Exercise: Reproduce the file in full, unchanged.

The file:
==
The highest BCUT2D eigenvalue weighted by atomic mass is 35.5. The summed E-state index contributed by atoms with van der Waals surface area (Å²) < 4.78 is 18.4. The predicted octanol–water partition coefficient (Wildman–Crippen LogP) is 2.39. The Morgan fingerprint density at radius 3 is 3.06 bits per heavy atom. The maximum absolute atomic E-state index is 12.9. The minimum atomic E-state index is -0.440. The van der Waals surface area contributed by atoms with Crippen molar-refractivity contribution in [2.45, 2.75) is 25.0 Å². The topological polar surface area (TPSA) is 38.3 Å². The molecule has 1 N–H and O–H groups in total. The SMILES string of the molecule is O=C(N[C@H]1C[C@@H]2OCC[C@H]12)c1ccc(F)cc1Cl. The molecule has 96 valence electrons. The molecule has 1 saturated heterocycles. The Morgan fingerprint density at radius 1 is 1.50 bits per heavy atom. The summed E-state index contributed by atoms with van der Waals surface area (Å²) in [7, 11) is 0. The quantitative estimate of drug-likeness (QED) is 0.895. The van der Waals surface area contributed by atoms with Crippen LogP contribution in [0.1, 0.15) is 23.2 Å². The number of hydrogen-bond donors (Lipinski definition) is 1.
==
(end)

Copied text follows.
The highest BCUT2D eigenvalue weighted by atomic mass is 35.5. The summed E-state index contributed by atoms with van der Waals surface area (Å²) < 4.78 is 18.4. The predicted octanol–water partition coefficient (Wildman–Crippen LogP) is 2.39. The Morgan fingerprint density at radius 3 is 3.06 bits per heavy atom. The maximum absolute atomic E-state index is 12.9. The minimum atomic E-state index is -0.440. The van der Waals surface area contributed by atoms with Crippen molar-refractivity contribution in [2.45, 2.75) is 25.0 Å². The topological polar surface area (TPSA) is 38.3 Å². The molecule has 1 N–H and O–H groups in total. The SMILES string of the molecule is O=C(N[C@H]1C[C@@H]2OCC[C@H]12)c1ccc(F)cc1Cl. The molecule has 96 valence electrons. The molecule has 1 saturated heterocycles. The Morgan fingerprint density at radius 1 is 1.50 bits per heavy atom. The summed E-state index contributed by atoms with van der Waals surface area (Å²) in [7, 11) is 0. The quantitative estimate of drug-likeness (QED) is 0.895. The van der Waals surface area contributed by atoms with Crippen LogP contribution in [0.1, 0.15) is 23.2 Å². The number of hydrogen-bond donors (Lipinski definition) is 1.